We have been discussing exceptions on the BIND 10 developers mailing list. Exceptions are a technique used by most modern programming languages that allow you to alter the normal flow of programs in unusual cases.
My hope is that exceptions can be part of a larger strategy for increasing the robustness of BIND 10. I gave a talk about this at the T-DOSE conference in Eindhoven, the Netherlands, recently — this post is a summary of those ideas.
BIND 9 Software Quality
BIND 9 insures software quality by using a form of design-by-contract, by running an automated build/test suite, by coding standards, and by a software review policy. While the design and implementation of BIND 9 pre-dates my employment at ISC by many years, my understanding is that these practices were adopted, in part, to insure that there were few or no security problems with BIND 9. One major goal of BIND 9 was to eliminate the security problems of BIND 8, which had a lot of security issues.
These measures have for the most part worked. BIND 9 has worked as designed, although sometimes the design itself needed refinement!
BIND 9 Security Advisories
While these measures have mostly worked, there is one class of errors that has caused a lot of problems. These are programmer errors, caught by the design-by-contract mechanism.
The idea is that if a violation of programmer assumptions is discovered, the program is in an invalid state, and any further action is unsafe. This is true! What BIND 9 does in this case is exit the program.
Unfortunately, daemons that exit often make administrators unhappy. This is especially true if external users can cause this to happen — this turns a coder error into a denial of service (DoS) attack.
I had a look at the BIND security advisories, and discovered there have been 13 for BIND 9 in the past 9 years. Of these, 1 was a problem in a library that BIND 9 did not itself use unsafely. Of the remaining 12, 8 of them were DoS attacks caused when the software caught a programmer error.
Design-by-Contract program termination!
How BIND 10 Can Do Better
Programmer errors are impossible to prevent. The techniques in BIND 9 have done a good thing, firstly by minimizing the programmer errors, and secondly by detecting them and not letting the system continue on in an invalid state. Note that some people on the BIND 10 team think that BIND 9 got it wrong, but personally I think that BIND 9’s pseudo-design-by-contract is successful. In any case, we can do better.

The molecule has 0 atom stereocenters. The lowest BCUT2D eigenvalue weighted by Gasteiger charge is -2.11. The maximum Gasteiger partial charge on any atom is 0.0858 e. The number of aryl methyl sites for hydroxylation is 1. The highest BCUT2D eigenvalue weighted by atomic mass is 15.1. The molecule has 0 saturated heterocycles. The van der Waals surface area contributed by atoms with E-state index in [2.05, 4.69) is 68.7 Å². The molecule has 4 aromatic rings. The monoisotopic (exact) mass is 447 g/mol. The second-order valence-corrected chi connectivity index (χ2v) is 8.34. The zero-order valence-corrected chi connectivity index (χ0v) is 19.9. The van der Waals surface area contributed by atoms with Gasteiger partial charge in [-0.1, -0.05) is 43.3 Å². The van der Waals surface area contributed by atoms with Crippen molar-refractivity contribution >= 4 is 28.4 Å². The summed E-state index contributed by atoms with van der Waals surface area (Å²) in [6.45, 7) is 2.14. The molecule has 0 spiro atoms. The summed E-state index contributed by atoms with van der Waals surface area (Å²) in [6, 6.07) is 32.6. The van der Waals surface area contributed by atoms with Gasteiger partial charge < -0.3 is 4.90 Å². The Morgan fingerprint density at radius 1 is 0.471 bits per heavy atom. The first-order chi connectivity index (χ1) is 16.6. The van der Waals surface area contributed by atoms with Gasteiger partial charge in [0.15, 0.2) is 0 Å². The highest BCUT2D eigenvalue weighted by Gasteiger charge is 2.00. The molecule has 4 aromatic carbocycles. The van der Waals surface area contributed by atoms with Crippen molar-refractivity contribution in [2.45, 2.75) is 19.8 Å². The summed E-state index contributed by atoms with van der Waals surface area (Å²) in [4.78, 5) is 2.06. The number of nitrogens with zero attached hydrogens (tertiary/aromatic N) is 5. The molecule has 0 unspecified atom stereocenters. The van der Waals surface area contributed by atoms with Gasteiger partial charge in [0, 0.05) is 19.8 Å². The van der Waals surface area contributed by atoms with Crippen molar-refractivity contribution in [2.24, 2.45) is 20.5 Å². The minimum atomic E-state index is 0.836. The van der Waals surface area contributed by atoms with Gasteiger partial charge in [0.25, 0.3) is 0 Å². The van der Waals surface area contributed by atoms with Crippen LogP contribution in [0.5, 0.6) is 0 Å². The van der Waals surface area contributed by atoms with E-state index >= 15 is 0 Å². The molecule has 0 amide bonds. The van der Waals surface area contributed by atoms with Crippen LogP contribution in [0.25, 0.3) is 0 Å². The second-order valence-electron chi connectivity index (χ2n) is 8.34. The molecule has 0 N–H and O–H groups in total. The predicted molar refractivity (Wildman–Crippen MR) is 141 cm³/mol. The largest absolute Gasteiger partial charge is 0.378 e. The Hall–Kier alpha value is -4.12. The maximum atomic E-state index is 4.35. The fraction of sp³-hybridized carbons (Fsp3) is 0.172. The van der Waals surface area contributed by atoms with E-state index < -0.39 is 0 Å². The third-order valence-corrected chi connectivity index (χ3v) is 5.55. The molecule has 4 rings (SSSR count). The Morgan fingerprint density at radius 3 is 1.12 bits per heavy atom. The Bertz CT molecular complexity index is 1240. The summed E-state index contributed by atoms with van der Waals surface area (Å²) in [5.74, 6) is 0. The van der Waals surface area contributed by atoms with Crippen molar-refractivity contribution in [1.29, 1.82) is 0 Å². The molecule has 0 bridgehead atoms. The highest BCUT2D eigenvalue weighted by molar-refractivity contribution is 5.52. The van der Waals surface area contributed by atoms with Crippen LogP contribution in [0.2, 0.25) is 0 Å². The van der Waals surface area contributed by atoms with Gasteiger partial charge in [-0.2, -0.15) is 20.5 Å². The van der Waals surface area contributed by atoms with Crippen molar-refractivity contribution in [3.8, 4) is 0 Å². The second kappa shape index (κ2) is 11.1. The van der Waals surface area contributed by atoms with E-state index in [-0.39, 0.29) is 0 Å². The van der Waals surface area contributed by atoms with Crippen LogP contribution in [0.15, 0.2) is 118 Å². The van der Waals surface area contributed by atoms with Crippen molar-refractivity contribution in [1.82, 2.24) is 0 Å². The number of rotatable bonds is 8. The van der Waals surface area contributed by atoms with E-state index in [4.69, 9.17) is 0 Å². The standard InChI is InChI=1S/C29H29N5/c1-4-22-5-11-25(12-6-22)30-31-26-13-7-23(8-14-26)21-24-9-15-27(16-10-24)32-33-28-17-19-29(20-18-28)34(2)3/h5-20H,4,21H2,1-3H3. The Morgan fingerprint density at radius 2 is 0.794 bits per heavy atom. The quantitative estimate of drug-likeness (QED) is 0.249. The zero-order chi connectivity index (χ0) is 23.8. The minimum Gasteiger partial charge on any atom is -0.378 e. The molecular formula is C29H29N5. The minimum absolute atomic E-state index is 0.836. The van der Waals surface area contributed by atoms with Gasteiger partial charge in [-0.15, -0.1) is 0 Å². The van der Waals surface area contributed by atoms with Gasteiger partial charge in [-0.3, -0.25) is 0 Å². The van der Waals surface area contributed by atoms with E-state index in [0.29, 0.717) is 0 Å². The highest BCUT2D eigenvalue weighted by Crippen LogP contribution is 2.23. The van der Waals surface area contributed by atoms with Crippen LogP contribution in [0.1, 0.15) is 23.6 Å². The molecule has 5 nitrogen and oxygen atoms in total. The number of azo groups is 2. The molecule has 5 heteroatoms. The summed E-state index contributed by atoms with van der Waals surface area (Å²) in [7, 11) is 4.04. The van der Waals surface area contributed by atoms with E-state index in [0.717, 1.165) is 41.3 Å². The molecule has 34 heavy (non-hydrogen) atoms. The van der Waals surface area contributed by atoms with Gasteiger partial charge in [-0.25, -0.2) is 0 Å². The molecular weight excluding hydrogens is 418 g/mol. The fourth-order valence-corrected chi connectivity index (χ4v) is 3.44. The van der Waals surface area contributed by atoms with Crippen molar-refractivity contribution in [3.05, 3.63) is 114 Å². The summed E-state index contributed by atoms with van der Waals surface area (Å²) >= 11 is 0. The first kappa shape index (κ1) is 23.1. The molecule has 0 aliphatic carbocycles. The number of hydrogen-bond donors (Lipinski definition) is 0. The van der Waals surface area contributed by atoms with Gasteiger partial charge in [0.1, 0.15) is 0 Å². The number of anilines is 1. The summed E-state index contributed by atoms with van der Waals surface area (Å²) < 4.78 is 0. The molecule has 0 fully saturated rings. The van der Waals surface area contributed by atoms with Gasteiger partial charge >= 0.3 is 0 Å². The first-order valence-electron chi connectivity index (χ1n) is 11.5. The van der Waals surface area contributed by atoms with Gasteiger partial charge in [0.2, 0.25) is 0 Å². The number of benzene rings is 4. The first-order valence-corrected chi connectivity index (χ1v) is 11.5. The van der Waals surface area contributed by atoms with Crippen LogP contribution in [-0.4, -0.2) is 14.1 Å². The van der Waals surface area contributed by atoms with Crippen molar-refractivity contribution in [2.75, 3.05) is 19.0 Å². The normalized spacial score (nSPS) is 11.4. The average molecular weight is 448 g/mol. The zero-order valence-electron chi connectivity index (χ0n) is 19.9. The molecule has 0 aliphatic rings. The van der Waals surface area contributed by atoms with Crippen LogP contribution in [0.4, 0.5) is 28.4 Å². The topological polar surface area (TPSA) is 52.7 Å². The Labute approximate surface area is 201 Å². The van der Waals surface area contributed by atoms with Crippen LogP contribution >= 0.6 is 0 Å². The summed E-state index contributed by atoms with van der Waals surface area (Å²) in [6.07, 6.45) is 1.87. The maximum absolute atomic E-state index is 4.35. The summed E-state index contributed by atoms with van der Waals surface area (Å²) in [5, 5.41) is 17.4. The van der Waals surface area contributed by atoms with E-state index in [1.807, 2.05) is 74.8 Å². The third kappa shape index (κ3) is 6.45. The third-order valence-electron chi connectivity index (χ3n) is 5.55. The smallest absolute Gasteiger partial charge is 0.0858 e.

Basically BIND 10 needs to minimize the effects of software errors. There are two main approaches to this, one uncontroversial, and one slightly controversial:
- Multiple processes
BIND 10 is going to run multiple processes. So, for example, the process handling DNS queries is not the same process which handles zone transfers, which is not the same process which handles dynamic DNS (DDNS) zone updates.There are a number of benefits to this. It allows administrators to run only the components they need, resulting in a smaller memory footprint, and complexity — which is more secure and makes the system easier to understand. It also allows efficient scaling across multiple CPU cores.
In terms of robustness, it means that a failure of one piece of the system does not affect other pieces of the system. For example, one of the BIND 9 security advisories was because of an error in DDNS processing. In BIND 10, this may have resulted in downtime for the DDNS process, but would normally not have any impact on the query handling processes.
Note that in addition to this separation, a “boss” process will monitor the state of the system and try to restart failed components. This means that if a component does fail, we will also minimize the time that it is out of service.
Exceptions are provided in most modern programming languages. They allow errors to be passed from the part of the program where the error is discovered to the “best” place to handle the problem. Deep inside of a library it is usually not possible to know the context that the rest of the program is running in, so it is very difficult to know what the correct action is when an error occurs.My hope is that we will be able to use exceptions to handle design-by-contract and other programming errors in as graceful a way as possible. So, for example, if a query triggers a contract failure, it may be possible to drop the query and flush any state that was associated with it, rather than exit the process handling it.
This kind of handling requires a lot more attention to the specific error. We need to be careful to insure that we really understand to implications of a programmer error at any given point, and we will lean towards safety — meaning in a lot of cases we will exit the process, the same as in BIND 9.
Unlike multiple processes, there is no consensus on the BIND 10 team that exceptions will actually produce more robust software. It is an open question, which we will answer as development continues.
These techniques will reduce the impact of coding errors in BIND 10. In addition, other things we are doing should make BIND 10 even safer (such as using modern languages, or picking and using high-quality libraries rather than writing our own code). With luck, BIND 10 will have far fewer security advisories when it turns 9 years old!